The purpose of the Runtime Generator is to provide a convenient and cost-effective way to distribute Prolog application programs to end-users. Initially a Prolog application should be developed using the Development System. The Development System allows the application developer to load, run, modify and debug programs interactively, without having to leave the environment. When an application program has been completed, the Runtime Generator product allows a developer to create a production version of the application, ready to be shipped to end-users. This version of the application is called a runtime system.
The important points to note about runtime systems are:
The process of building a runtime system is almost identical to the
process of building a stand-alone program with the Development
System, and both of these processes are documented in
sap-srs. The compiler
qpc is used to compile
your Prolog source files into Quintus Object Format (QOF) files, and
these are then linked together using the link editor
qld require a
command-line option when building a stand-alone program; the
default is to build a runtime system.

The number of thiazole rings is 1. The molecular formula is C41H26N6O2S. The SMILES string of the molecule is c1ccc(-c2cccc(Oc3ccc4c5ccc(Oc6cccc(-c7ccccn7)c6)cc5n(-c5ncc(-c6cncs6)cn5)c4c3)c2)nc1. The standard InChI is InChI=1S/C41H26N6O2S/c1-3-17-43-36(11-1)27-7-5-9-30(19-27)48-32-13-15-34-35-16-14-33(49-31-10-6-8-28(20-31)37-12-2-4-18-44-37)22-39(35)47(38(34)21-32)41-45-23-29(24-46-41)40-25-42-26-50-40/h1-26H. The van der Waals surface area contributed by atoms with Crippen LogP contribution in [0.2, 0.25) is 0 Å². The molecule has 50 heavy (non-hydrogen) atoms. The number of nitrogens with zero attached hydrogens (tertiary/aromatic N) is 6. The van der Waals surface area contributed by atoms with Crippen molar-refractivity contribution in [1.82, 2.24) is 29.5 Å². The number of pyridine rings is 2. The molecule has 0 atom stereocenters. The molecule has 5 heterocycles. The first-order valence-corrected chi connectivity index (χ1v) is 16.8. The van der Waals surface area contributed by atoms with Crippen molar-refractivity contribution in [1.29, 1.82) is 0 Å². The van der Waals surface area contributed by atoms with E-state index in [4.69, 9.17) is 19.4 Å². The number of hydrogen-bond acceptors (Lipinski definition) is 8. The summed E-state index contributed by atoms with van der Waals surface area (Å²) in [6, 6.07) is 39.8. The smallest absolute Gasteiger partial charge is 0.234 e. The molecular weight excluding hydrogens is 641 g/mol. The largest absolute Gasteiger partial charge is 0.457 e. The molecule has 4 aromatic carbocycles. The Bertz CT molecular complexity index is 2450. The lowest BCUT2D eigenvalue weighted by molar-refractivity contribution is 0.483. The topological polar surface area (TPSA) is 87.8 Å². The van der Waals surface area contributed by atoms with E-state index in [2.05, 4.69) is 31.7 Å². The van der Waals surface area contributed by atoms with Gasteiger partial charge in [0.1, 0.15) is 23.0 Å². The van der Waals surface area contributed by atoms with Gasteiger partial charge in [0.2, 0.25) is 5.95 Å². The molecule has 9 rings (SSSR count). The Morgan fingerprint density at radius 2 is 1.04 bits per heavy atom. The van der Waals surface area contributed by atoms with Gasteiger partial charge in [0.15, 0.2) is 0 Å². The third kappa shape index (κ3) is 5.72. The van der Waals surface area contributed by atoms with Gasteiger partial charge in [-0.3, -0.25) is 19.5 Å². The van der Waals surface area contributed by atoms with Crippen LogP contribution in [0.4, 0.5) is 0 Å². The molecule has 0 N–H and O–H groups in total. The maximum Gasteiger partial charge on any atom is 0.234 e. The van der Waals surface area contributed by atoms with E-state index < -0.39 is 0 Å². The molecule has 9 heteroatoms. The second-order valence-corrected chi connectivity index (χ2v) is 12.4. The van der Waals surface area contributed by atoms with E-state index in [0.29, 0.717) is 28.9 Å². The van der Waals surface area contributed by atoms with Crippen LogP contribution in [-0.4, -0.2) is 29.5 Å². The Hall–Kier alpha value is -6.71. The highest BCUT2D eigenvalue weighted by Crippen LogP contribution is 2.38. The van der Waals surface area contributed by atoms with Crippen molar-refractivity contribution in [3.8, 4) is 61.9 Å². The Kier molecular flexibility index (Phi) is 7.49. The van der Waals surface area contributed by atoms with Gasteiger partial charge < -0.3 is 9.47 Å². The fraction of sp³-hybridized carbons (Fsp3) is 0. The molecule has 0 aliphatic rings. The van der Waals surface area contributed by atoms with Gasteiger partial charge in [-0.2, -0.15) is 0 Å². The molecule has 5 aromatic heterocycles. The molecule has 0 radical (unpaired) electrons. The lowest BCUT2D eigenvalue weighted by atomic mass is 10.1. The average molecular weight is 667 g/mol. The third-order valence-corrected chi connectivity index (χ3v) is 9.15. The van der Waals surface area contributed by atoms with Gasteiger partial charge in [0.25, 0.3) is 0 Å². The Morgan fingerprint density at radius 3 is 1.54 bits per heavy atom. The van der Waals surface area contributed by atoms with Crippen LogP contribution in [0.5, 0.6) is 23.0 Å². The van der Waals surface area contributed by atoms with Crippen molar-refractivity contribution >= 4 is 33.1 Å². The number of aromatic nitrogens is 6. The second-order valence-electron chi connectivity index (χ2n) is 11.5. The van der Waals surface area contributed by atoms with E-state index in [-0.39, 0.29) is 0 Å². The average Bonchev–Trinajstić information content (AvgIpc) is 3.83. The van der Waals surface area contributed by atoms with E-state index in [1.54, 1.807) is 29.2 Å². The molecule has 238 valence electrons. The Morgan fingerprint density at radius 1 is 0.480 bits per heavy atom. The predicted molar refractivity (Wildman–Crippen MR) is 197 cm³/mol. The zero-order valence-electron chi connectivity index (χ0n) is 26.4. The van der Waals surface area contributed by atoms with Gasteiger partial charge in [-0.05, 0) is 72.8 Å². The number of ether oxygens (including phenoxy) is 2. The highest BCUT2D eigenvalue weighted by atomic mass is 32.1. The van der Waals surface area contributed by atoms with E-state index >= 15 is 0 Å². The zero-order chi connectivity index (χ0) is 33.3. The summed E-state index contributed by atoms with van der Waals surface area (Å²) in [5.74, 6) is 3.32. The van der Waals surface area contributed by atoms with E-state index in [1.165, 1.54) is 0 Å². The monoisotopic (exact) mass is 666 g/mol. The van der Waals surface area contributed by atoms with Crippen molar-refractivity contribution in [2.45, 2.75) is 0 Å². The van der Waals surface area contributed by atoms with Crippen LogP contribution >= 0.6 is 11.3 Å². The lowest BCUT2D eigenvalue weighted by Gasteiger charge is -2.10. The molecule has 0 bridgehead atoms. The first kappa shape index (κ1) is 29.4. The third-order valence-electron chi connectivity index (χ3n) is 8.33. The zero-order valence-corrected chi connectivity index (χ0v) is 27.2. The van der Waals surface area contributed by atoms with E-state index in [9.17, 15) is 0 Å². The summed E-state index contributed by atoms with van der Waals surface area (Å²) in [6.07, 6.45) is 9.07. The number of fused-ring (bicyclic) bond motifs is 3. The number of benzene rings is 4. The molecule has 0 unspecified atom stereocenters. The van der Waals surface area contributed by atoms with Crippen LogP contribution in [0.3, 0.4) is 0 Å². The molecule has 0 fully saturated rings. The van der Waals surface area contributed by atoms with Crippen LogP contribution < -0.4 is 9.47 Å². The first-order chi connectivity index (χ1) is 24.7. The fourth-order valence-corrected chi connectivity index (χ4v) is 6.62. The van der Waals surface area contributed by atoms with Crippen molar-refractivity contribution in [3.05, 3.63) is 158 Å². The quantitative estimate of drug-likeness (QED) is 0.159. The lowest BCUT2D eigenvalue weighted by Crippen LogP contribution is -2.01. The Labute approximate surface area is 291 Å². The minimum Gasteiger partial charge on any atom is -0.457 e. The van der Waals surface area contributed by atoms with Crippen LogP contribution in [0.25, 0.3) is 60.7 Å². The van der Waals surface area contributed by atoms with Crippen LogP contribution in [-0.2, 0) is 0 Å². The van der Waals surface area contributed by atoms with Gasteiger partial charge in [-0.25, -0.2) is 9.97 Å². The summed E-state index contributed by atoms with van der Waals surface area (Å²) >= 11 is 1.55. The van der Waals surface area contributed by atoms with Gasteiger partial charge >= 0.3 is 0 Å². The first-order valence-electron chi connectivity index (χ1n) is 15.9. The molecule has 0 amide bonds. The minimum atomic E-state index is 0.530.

It is recommended that before turning an application program into a runtime system you first build it as a stand-alone program. This way, if there are any problems, you will have the debugger available to help you eliminate them.
Once you have built a stand-alone program, it should be very easy to rebuild the application as a runtime system. This section describes the few points that may need to be considered in making this transition:
runtime_entry/1. This predicate also allows you to specify what is to be done after an abort occurs. See sap-rge-pro.
load_foreign_executable/1), then in order to be able to deliver the runtime system to a different machine you will need either
See sap-rge-sos for more information on this issue.
Another difference between runtime systems and programs running under the Development System is that runtime systems suppress informative error messages, on the basis that such messages are intended for the application developer, not the application user. For example, if a runtime system consults a file, no message is printed to the screen to indicate this. If you wanted some such message to appear at runtime, you would have to program it yourself.
Error messages are not suppressed, however. If you want to suppress
the printing of some (or all) error messages you can do it by
providing a definition for the predicate